Joomla vs. Wordpress: The Great Debate
The question of WordPress vs Joomla has been the focus of many online discussions. In this CMS comparison debate, each camp is usually convinced that their choice is the best platform. While I do have my favorite, it really comes down to which platform is best for your specific situation. They both enable you to build and manage websites. They are both open source and free to use. So how do you decide?
The most basic difference between WordPress and Joomla is how it’s meant to be used. Joomla is more of a portal- or community type site while WordPress is a blog focused CMS. Both WordPress and Joomla are self-hosted, open-source content management systems that have been around for well over 10 years.
Wordpress was originally launched as a blogging platform in 2003. It is now a multi-purpose content management system that powers over 31% of all the websites on the Internet. In terms of market share of the content management system market, WordPress holds an even more dominant 59.9% market share.
Launched in 2005, Joomla is almost just as old as WordPress. Joomla is the second most popular content management system, powering around 3% of all the websites on the Internet and holding 6.4% of the content management system market.
While Joomla still retains this second place for now, its content management system market share has been shrinking since at least 2010 and its overall share of the website market shrank for the first time ever in 2017.
I attribute a lot of that to the fact that wordpress is made to be simple and easy for a novice to use. It’s ease of use makes it a very popular platform. Wordpress also does a fair bit of marketing for their platform while other CMS platforms have grown through word of mouth. While Joomla may be less popular among the masses and may have a bigger learning curve, it’s a much more robust and customizable CMS with endless possibilities for expansion.
- More advanced user management – Joomla offers a more advanced system for user access controls and user management out of the box. This is one of it’s most useful features.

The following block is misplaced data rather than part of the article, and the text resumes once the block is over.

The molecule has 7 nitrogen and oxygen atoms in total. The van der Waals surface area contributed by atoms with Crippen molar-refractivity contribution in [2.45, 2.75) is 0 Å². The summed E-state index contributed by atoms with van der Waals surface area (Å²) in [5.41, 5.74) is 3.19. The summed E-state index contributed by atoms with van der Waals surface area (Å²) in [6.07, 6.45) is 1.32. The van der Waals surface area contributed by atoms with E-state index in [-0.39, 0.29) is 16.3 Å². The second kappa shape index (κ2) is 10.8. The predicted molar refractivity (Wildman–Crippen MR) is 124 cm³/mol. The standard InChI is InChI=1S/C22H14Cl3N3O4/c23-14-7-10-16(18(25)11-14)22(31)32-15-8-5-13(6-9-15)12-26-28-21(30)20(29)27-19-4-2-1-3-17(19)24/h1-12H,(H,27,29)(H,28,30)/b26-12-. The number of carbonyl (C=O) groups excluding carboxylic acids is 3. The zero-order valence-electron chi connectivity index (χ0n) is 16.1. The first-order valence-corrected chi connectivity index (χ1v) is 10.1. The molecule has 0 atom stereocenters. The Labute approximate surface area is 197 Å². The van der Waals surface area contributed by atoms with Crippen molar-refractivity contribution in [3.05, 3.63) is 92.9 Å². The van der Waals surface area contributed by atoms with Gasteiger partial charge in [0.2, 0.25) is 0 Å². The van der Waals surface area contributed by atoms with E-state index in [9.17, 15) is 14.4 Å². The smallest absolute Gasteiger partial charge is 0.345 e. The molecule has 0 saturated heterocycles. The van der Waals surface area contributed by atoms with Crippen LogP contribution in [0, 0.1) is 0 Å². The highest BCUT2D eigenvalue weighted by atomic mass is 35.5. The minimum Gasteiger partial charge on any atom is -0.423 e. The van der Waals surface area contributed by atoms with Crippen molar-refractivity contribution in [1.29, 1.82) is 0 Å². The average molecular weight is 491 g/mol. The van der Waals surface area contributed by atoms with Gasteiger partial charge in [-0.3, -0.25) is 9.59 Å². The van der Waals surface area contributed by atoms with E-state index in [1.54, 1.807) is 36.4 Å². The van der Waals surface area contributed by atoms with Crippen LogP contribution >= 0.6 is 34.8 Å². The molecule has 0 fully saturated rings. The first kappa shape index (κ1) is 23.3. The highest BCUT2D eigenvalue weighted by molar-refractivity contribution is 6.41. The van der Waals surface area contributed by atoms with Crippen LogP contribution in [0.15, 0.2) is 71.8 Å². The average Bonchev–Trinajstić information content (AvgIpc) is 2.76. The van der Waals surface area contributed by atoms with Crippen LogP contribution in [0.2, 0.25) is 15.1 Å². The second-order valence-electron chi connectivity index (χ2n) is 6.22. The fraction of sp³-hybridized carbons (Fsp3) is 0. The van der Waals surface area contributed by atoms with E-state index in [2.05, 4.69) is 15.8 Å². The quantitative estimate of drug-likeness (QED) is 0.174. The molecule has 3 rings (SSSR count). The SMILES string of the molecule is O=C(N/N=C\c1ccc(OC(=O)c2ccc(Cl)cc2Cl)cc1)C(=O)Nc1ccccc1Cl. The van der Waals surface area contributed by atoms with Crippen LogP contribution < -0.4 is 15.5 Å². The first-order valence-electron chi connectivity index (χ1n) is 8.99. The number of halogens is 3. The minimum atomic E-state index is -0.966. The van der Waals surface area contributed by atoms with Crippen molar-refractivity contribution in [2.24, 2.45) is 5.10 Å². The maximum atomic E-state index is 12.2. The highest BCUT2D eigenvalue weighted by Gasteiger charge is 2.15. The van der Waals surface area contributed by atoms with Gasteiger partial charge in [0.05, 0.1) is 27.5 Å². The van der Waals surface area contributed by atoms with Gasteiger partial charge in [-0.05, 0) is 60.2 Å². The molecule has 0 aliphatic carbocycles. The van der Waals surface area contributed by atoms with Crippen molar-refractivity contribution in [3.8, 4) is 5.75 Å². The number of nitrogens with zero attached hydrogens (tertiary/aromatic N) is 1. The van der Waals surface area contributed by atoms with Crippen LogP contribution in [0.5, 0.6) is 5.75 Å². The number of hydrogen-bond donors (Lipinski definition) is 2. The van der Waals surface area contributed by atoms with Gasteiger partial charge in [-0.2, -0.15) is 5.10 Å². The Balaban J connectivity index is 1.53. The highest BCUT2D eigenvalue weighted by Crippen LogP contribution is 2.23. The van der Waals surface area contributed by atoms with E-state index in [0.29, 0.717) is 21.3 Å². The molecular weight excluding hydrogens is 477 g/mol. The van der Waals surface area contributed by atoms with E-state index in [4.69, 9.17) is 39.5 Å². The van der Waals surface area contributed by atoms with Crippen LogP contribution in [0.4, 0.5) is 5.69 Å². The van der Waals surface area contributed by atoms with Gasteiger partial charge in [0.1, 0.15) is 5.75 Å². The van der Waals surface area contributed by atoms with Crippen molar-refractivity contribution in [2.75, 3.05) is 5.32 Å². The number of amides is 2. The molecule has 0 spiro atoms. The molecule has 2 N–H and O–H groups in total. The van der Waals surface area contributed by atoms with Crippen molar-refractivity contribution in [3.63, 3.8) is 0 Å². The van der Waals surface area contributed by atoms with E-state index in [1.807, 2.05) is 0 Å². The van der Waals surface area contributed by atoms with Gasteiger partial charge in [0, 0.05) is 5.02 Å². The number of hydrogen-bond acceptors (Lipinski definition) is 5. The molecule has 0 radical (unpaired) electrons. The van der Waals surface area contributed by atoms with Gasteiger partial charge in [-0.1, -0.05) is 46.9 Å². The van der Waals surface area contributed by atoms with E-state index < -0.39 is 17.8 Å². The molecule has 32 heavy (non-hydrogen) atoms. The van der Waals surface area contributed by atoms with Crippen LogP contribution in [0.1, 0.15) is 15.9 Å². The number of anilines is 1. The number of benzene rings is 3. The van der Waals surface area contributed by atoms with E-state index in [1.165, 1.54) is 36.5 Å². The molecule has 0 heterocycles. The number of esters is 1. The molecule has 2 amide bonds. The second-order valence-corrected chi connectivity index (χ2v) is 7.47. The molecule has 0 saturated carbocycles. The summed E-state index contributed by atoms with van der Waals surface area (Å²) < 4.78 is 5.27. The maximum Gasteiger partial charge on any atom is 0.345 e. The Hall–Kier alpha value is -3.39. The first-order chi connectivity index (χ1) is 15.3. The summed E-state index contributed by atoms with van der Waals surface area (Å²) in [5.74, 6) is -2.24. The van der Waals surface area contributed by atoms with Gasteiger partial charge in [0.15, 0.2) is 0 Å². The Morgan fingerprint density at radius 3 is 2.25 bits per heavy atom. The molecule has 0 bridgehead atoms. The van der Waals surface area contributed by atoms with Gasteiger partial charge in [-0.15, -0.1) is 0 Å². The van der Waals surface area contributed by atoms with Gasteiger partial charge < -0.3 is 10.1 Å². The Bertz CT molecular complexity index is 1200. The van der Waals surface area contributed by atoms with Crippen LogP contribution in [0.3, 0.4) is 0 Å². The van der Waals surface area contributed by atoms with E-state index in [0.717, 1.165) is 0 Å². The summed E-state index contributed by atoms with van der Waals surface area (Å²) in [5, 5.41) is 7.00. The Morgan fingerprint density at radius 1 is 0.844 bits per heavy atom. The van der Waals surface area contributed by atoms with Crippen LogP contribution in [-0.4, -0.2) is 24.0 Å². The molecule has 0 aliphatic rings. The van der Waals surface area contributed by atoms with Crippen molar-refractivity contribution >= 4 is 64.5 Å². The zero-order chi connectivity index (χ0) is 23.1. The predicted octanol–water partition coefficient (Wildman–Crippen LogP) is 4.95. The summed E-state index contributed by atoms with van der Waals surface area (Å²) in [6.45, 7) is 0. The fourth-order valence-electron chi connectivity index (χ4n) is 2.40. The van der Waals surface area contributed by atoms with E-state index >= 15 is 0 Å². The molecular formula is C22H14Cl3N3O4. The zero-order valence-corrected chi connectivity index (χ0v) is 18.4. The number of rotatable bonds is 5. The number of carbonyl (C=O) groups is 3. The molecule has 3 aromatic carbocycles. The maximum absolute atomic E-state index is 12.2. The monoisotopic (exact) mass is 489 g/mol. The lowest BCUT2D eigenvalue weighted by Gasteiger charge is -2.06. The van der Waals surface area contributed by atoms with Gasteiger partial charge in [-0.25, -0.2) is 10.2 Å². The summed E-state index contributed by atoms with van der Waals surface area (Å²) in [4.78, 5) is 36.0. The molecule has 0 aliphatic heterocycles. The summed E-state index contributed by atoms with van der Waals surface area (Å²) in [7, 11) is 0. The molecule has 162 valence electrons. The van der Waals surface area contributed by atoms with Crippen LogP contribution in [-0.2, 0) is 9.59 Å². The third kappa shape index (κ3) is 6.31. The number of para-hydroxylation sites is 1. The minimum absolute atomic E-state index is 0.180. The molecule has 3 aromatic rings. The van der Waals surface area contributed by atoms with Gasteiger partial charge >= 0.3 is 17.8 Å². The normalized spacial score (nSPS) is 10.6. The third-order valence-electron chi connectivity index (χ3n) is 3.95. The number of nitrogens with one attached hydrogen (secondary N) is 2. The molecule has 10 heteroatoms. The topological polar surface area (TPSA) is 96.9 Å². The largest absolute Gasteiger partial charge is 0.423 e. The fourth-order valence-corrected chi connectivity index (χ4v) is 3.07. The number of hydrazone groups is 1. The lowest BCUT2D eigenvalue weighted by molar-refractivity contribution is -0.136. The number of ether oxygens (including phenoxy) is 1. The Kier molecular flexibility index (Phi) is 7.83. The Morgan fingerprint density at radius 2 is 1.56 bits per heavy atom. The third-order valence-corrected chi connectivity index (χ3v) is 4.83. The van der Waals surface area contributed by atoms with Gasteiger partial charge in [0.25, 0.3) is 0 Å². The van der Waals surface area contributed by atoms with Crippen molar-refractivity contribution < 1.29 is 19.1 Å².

- Flexible for different content types – Joomla’s components and modules give you a more flexibility and ease for displaying all kinds of non-standard content types.
- Multilingual support – Joomla has multilingual support built-in, while WordPress requires you to use a third-party plugin.
- Multiple templates – Joomla lets you use different templates for different pieces of content, meaning each page could theoretically have a different template. You can only use one WordPress theme across the entire site.
- Ease of use – WordPress is generally regarded as being the easiest content management system to use, especially for non-developers. The fact that it is so simple is why I find it to be very limiting.
- Better suited for blogging – WordPress includes a distinction for “blog posts” vs “static pages” right out of the box, it’s set-up for this use. Joomla also functions well as a blog but requires a little more set-up.
- Extensibility – WordPress has, by far, the largest ecosystem of plugins and themes, which makes it easy to extend your site with a variety of different features. (although Joomla is not far behind and also boasts huge extendibility.
- Huge support community – because WordPress is so popular, it’s easy to find help via the massive third-party ecosystem of blogs, Facebook groups, and developers. Joomla also has this advantage.
- Lower development costs – this huge community also means you can generally get development work done a bit cheaper.
Some other things to consider
Your choice depends heavily on your goals, technical expertise, budget, and what to do with your site.
For a simple blog or brochure-type site, WordPress could be the best choice (while very friendly for non-developers, it’s a flexible platform also capable of creating very complex sites).
For a complex, highly customized site requiring scalability and complex content organization, Joomla might be the answer.
Each has passionate, dedicated, developer and user communities, making it easy to find support directly through their websites or through other online forums, articles, or books. In addition, paid support (consultants, developers, and designers) well versed with these platforms are readily available from many third-party sources.
Each system shows great long-term sustainability and longevity; support for both of them will continue to be readily available in the future.